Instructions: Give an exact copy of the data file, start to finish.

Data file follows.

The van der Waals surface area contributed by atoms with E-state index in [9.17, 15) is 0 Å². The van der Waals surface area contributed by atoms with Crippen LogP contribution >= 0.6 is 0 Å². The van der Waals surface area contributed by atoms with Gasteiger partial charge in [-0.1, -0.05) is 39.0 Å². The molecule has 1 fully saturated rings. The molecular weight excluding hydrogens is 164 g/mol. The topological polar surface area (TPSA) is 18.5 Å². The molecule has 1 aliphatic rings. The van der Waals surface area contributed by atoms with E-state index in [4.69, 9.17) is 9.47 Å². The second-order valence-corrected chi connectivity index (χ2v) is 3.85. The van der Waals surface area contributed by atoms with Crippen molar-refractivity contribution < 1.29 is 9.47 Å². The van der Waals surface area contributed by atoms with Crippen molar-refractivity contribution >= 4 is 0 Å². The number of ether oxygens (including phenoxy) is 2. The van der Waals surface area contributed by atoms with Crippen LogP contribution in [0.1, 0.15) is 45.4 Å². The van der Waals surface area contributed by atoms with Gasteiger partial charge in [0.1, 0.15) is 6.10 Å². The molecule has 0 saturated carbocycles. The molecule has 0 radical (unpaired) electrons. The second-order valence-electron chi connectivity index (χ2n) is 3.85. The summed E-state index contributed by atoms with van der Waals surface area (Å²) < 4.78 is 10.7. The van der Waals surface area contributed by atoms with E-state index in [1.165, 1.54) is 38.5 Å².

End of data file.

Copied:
The van der Waals surface area contributed by atoms with E-state index in [9.17, 15) is 0 Å². The van der Waals surface area contributed by atoms with Crippen LogP contribution >= 0.6 is 0 Å². The van der Waals surface area contributed by atoms with Gasteiger partial charge in [-0.1, -0.05) is 39.0 Å². The molecule has 1 fully saturated rings. The molecular weight excluding hydrogens is 164 g/mol. The topological polar surface area (TPSA) is 18.5 Å². The molecule has 1 aliphatic rings. The van der Waals surface area contributed by atoms with E-state index in [4.69, 9.17) is 9.47 Å². The second-order valence-corrected chi connectivity index (χ2v) is 3.85. The van der Waals surface area contributed by atoms with Crippen molar-refractivity contribution < 1.29 is 9.47 Å². The van der Waals surface area contributed by atoms with Crippen molar-refractivity contribution >= 4 is 0 Å². The number of ether oxygens (including phenoxy) is 2. The van der Waals surface area contributed by atoms with Crippen LogP contribution in [0.1, 0.15) is 45.4 Å². The van der Waals surface area contributed by atoms with Gasteiger partial charge in [0.1, 0.15) is 6.10 Å². The molecule has 0 saturated carbocycles. The molecule has 0 radical (unpaired) electrons. The second-order valence-electron chi connectivity index (χ2n) is 3.85. The summed E-state index contributed by atoms with van der Waals surface area (Å²) < 4.78 is 10.7. The van der Waals surface area contributed by atoms with E-state index in [1.165, 1.54) is 38.5 Å².